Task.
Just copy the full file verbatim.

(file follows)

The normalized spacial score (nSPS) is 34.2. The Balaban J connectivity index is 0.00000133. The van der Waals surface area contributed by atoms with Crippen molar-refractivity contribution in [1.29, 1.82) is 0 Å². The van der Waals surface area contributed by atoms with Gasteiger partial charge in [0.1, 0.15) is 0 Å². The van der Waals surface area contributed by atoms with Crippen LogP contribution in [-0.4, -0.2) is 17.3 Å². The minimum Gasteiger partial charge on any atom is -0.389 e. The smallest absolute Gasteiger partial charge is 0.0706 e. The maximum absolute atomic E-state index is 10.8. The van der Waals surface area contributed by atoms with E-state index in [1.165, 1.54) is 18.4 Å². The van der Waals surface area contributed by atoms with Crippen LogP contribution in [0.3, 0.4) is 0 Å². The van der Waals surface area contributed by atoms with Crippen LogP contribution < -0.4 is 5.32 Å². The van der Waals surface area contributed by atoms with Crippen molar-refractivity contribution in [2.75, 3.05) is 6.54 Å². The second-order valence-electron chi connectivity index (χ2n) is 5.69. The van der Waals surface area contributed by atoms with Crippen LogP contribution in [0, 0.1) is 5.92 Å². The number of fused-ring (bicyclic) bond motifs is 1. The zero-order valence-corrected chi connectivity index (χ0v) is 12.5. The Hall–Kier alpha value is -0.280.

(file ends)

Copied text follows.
The normalized spacial score (nSPS) is 34.2. The Balaban J connectivity index is 0.00000133. The van der Waals surface area contributed by atoms with Crippen molar-refractivity contribution in [1.29, 1.82) is 0 Å². The van der Waals surface area contributed by atoms with Gasteiger partial charge in [0.1, 0.15) is 0 Å². The van der Waals surface area contributed by atoms with Crippen LogP contribution in [-0.4, -0.2) is 17.3 Å². The minimum Gasteiger partial charge on any atom is -0.389 e. The smallest absolute Gasteiger partial charge is 0.0706 e. The maximum absolute atomic E-state index is 10.8. The van der Waals surface area contributed by atoms with E-state index in [1.165, 1.54) is 18.4 Å². The van der Waals surface area contributed by atoms with Crippen LogP contribution in [0.3, 0.4) is 0 Å². The van der Waals surface area contributed by atoms with Crippen LogP contribution < -0.4 is 5.32 Å². The van der Waals surface area contributed by atoms with Crippen molar-refractivity contribution in [2.75, 3.05) is 6.54 Å². The second-order valence-electron chi connectivity index (χ2n) is 5.69. The van der Waals surface area contributed by atoms with Crippen LogP contribution in [0, 0.1) is 5.92 Å². The number of fused-ring (bicyclic) bond motifs is 1. The zero-order valence-corrected chi connectivity index (χ0v) is 12.5. The Hall–Kier alpha value is -0.280.